The Fairmont Miramar Hotel, located on Wilshire Boulevard and Ocean Avenue.

The Fairmont Miramar hosted the National Criminal Defense Lawyer’s Association annual conference last month. I attended to see what these people are all about. In theory, they are my people. As lawyers, we have much in common, a love of language, a soft spot for the underdog, an inherent rebelliousness and willingness to stand up to authority and say No when it is both appropriate and inappropriate.

There were about 100—150 people of many different stripes at the event. As usual with criminal defense lawyers, there was the aging, pony-tailed, hippie lawyer who had the faint aroma of marijuana and contempt for authority. This being a “White Collar” defense convention there were more than the usual number of buttoned up, suited types than normally would be at a criminal defense convention.

It was a well-produced event, and unlike most of the legal based conventions and conferences I attend, had far fewer exhibitors than normally attend these events. The companies and industries that are working so hard to capture the legal dollar for support services usually send a team of super attractive, charming people that are trying to get into our wallets.

As a group, lawyers are intriguing to me. Sometimes they are very social, those are the Personal Injury and Family Law attorneys. Usually they are far more reserved and shy. Many lawyers are the studious kind who would be content if they were left alone in a lower sub-basement with some books and the occasional pizza tossed in for sustenance.

The typical image of a lawyer is usually one of aggressiveness, in your face, defending someone’s rights, always striving for the tv news camera. While I certainly know more than my fair share of them, heck I resemble that often, the truth is that most lawyers run from the limelight and want to avoid being that character. It’s a classic example of the squeaky wheel syndrome.

I’ve thought of myself as a member of this tribe, the lawyers, for almost 20 years now. And I certainly have my moments when I can be aggressive, in your face, and defending the rights of the downtrodden.

But lawyers are not really my tribe.

I found my true people. The ones who I have an instant affinity with. It’s the speaking industry.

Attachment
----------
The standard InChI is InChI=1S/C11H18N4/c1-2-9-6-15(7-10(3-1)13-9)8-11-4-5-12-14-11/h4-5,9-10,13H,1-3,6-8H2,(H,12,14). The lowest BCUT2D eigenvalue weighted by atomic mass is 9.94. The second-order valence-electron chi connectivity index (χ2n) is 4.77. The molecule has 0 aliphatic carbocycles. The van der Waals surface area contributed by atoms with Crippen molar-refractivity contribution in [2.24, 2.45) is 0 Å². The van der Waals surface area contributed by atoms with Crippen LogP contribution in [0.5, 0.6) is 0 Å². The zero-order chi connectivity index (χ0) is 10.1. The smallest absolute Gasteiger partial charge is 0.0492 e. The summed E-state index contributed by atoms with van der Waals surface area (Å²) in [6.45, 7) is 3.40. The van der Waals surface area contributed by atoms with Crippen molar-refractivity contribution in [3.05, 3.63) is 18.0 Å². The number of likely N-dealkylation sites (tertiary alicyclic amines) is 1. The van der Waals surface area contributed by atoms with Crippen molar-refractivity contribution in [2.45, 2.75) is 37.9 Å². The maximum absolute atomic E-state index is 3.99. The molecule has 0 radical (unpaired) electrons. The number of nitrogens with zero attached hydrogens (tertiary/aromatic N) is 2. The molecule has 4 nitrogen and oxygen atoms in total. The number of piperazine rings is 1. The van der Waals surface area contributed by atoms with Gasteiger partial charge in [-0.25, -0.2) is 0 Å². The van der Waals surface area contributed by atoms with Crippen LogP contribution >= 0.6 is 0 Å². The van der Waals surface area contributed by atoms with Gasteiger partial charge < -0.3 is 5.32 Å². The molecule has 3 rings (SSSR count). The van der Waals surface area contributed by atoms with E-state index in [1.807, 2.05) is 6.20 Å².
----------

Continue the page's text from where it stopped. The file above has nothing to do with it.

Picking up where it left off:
This weekend I’ve been at the National Speaker’s Association annual conference Influence. I’m in Dallas Texas with 1300 other people who love to get up on a stage, be in a conference room or training facility sharing what they know with others. It is amazing to see the number of ways that people use their passions and skills as professional speakers to help educate, energize and empower others.

As a professional speaker, I’ve had the opportunity to be in front of a room full of people and share what I know, whether that is about domestic violence, podcasting or any myriad of topics. Being in Dallas with 1300 other people who do the same thing, but in unique ways, has been an exhilarating and inspiring experience.

The community of professional speakers is very different from that of law. These people are outgoing, funny, open, warm, charming, inspiring and helpful. The lawyers, not so much.

When I was in Auckland, New Zealand in March, I met many people from across the globe who speak professionally. Then when I was in Johannesburg, South Africa in April, I met more, but also some of the friends I made in New Zealand came to S. Africa. This weekend, again I was meeting up with friends that I had been to both of those countries with. It’s a wonderful experience to travel the world and see friends, and share stories with new friends about traveling the world.

Saturday was the ice cream social day. I found myself in a conference room with a bowl of ice cream and but one other person at the table. Before I know it we’re having a very personal, intimate conversation about life goals, inspiration and family history.

The nature of being a professional speaker is making connections. If you cannot connect with the audience, you cannot be a good speaker. The nature of being a lawyer is being objective, if you cannot be objective you cannot be a good lawyer. That is why the personal injury and family law attorneys are more outgoing. It’s about making connections with a judge or a jury, connecting with your clients and their needs.

But there’s something more I have found, that is the community which gets built. With the lawyers, they come together for professional education and keep their distance from each other. Not so with professional speakers. They come together to shorten the distance between each other and get some professional education. This community wants to be connected with each other, to support each other, to support our industry and to create more opportunity for all of us.

I am a proud member of the National Speakers Association, and the Global Speakers Federation because of the friends and connections I have made around the world. That is the point of conventions and conferences – to bring us together. To be a tribe.